SOLAR POWER SYSTEMS EXPLAINED
Ever since 1954, when scientists at Bell Telephone discovered that silicon–an element found in sand–created an electric charge when exposed to sunlight, solar technology has evolved and been adopted by more than 2 million homes throughout the country. Today, solar panel systems provide a very attractive option to homes and businesses as a clean, affordable energy choice.
Solar panel systems: the basics
We can now harness the energy of an infinite source of power–the sun–thanks to the creation of solar panels. Solar panels work in the following way:
- Solar cells in your solar panels absorb the energy from the sun during the day.
- The energy is collected and converted into direct current (DC) energy by circuits within the cells.
- The DC electricity is converted to the useful alternating current (AC) electricity that comes out of your wall outlets by a device called an inverter;
- This means you may use it in your home, store it in a solar battery, or send it back to the grid.
We’ll go over solar panel systems and the equipment you’ll need to generate electricity from the sun in the sections below. Are you already an expert on how solar panels work? Great! Continue reading in our Solar 101 area, or move on to the next part to learn about the advantages of solar power.
What is a solar panel?
A solar panel is a device that absorbs sunlight and converts it to electrical energy. Solar panels typically consist of solar cells (silicon-based), wiring, a metal frame, and a glass cover. Solar panels are typically four feet broad and six feet tall.
What components make up a solar panel system?
The installation of solar panels is a simple process. Solar panel systems have only four primary components and no moving parts, making them simple to install and maintain. A solar panel system is made up of four parts:
Solar panels are made up of a series of silicon solar cells coated in glass and held together by a metal frame, with wiring and electronics in and behind the cells to collect the electrical current that flows out of the cells. Each solar panel, also known as a solar module, measures around 4 feet by 6 feet and weighs about 30 pounds.
The “active” component of a solar panel, despite the lack of moving parts, is the silicon solar cells themselves: when sunlight strikes the silicon solar cells, it activates electrons, which begin to flow through the cell. The flow of electrons is captured by wires in the cells, which are then mixed with the output of other cells in a solar panel. Check out our post on the subject for a more in-depth look at how solar panels and solar cells work.
Solar cells are often available in 60 or 72 cell configurations. However, many firms are experimenting with new techniques to improve the effectiveness of solar cells at converting sunlight into electricity current, so you’ll see a lot of “half-cut” solar panels now, where each cell is chopped in half, resulting in a solar module with double the number of cells (i.e., 120 or 144).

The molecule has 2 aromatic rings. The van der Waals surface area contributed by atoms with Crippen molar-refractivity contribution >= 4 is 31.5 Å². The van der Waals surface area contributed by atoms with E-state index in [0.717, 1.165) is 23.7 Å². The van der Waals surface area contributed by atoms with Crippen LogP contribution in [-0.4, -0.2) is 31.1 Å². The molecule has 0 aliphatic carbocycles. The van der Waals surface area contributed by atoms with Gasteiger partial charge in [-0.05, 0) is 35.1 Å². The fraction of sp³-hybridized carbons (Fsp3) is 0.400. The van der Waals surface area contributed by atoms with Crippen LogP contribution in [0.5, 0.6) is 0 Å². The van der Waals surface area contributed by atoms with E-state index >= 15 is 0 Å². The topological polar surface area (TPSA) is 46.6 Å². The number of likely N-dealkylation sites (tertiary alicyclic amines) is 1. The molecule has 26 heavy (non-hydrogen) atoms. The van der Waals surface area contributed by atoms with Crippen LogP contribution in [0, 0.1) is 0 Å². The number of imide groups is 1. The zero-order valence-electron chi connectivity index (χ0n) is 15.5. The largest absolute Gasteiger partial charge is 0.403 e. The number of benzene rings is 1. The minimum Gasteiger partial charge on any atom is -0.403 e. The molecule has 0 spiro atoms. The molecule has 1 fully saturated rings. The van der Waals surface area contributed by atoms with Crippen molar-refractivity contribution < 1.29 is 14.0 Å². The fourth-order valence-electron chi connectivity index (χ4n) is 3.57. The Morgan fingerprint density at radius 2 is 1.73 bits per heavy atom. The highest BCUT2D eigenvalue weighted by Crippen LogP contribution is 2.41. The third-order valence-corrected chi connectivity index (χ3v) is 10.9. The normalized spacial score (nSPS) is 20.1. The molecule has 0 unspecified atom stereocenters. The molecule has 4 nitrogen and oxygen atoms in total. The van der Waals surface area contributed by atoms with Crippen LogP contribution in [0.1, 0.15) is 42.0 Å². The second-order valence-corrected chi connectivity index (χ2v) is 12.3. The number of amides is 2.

Not all panels are created equal
There are a number of factors to consider while looking for the best solar panels for your home and budget, including product quality, durability, and long-term performance. In Nexergy’s guide for solar, you may learn more about how to evaluate solar panels.
Solar panels use cells to gather the sun’s energy and convert it to direct current (DC) electricity. However, alternating current is used in most homes and businesses (AC). The DC electricity from solar panels is converted into usable AC electricity by inverters. String (or centralized) inverters and microinverters are the two most common types of solar inverters. Power optimizers can be added to string inverters to make them work like a microinverter system.
Your complete array of solar panels is connected to your electricity panel by a single inverter. String inverters are often the cheapest inverter option, and they’re a very robust technology that’s been the most widely used inverter kind in the past. Multiple strings of panels can be linked to one inverter; however, if the electricity generation of one of the panels in a string reduces (as it may due to shade), the performance of the entire string will be temporarily reduced.
When you choose microinverters, one is (generally) installed at each solar panel, allowing each panel to produce as much as possible. Microinverters will reduce performance concerns if parts of your panels are shaded at different times of the day or if they aren’t all mounted facing the same direction. Microinverter prices are typically higher than string inverter prices.
Power optimizer systems are a cross between micro-inverter and string inverter systems. Power optimizers, like microinverters, are put at each panel. The optimizers, on the other hand, “condition” the DC electricity before transferring it to a centralized inverter, rather than transforming it from DC to AC. When one or more panels are shaded, or if panels are mounted facing different directions, they operate well, just like microinverters. Power optimizers are more expensive than string inverters, but less expensive than microinverters.
Racking and mounting systems
There are two types of mounts: fixed mounts, in which the panels remain stationary, and tracking mounts, which allow panels to “follow” the sun as it moves across the sky during the day (single-axis track mounts) and during the changing seasons (dual-axis track mounts). Tracker mounts are only suitable for ground mounted solar.
Performance monitoring systems
- On-site monitoring: A monitoring device is installed on your property and records the quantity of electricity used.
- Remote monitoring: Your solar PV system sends data about its performance to a monitoring provider that you may check online or on your phone.